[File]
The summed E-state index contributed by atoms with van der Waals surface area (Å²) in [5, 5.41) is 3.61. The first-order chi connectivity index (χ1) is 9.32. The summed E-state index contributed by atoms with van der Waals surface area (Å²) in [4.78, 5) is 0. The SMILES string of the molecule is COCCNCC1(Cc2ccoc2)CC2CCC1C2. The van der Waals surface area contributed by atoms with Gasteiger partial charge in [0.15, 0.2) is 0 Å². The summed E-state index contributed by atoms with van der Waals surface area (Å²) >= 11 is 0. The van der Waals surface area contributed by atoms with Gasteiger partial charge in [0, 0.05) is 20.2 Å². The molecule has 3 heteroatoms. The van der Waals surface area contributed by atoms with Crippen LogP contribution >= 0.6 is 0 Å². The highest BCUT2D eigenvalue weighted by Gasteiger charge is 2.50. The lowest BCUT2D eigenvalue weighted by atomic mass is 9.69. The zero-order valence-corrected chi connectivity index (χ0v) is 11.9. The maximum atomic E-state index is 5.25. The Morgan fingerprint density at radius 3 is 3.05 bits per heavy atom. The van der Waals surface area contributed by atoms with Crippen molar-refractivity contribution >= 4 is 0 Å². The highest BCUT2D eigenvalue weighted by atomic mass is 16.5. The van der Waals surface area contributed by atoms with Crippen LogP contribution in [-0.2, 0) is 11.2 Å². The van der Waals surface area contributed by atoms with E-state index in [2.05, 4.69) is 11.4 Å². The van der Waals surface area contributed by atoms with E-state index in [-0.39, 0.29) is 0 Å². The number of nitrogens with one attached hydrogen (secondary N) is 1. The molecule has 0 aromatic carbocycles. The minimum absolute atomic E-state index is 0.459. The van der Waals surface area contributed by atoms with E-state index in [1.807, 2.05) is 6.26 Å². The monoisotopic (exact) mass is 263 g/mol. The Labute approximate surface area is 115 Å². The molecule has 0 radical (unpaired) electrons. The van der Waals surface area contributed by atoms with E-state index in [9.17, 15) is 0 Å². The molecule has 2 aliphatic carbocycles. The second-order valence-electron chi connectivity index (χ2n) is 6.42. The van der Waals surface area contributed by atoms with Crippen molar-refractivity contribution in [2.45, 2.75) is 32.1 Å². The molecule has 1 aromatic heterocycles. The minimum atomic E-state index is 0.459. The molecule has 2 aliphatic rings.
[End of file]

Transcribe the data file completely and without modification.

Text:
The summed E-state index contributed by atoms with van der Waals surface area (Å²) in [5, 5.41) is 3.61. The first-order chi connectivity index (χ1) is 9.32. The summed E-state index contributed by atoms with van der Waals surface area (Å²) in [4.78, 5) is 0. The SMILES string of the molecule is COCCNCC1(Cc2ccoc2)CC2CCC1C2. The van der Waals surface area contributed by atoms with Gasteiger partial charge in [0.15, 0.2) is 0 Å². The summed E-state index contributed by atoms with van der Waals surface area (Å²) >= 11 is 0. The van der Waals surface area contributed by atoms with Gasteiger partial charge in [0, 0.05) is 20.2 Å². The molecule has 3 heteroatoms. The van der Waals surface area contributed by atoms with Crippen LogP contribution >= 0.6 is 0 Å². The highest BCUT2D eigenvalue weighted by Gasteiger charge is 2.50. The lowest BCUT2D eigenvalue weighted by atomic mass is 9.69. The zero-order valence-corrected chi connectivity index (χ0v) is 11.9. The maximum atomic E-state index is 5.25. The Morgan fingerprint density at radius 3 is 3.05 bits per heavy atom. The van der Waals surface area contributed by atoms with Crippen molar-refractivity contribution >= 4 is 0 Å². The highest BCUT2D eigenvalue weighted by atomic mass is 16.5. The van der Waals surface area contributed by atoms with Crippen LogP contribution in [-0.2, 0) is 11.2 Å². The van der Waals surface area contributed by atoms with E-state index in [2.05, 4.69) is 11.4 Å². The van der Waals surface area contributed by atoms with E-state index in [-0.39, 0.29) is 0 Å². The number of nitrogens with one attached hydrogen (secondary N) is 1. The molecule has 0 aromatic carbocycles. The minimum absolute atomic E-state index is 0.459. The van der Waals surface area contributed by atoms with E-state index in [1.807, 2.05) is 6.26 Å². The monoisotopic (exact) mass is 263 g/mol. The Labute approximate surface area is 115 Å². The molecule has 0 radical (unpaired) electrons. The van der Waals surface area contributed by atoms with E-state index in [9.17, 15) is 0 Å². The molecule has 2 aliphatic carbocycles. The second-order valence-electron chi connectivity index (χ2n) is 6.42. The van der Waals surface area contributed by atoms with Crippen molar-refractivity contribution in [2.45, 2.75) is 32.1 Å². The molecule has 1 aromatic heterocycles. The minimum atomic E-state index is 0.459. The molecule has 2 aliphatic rings.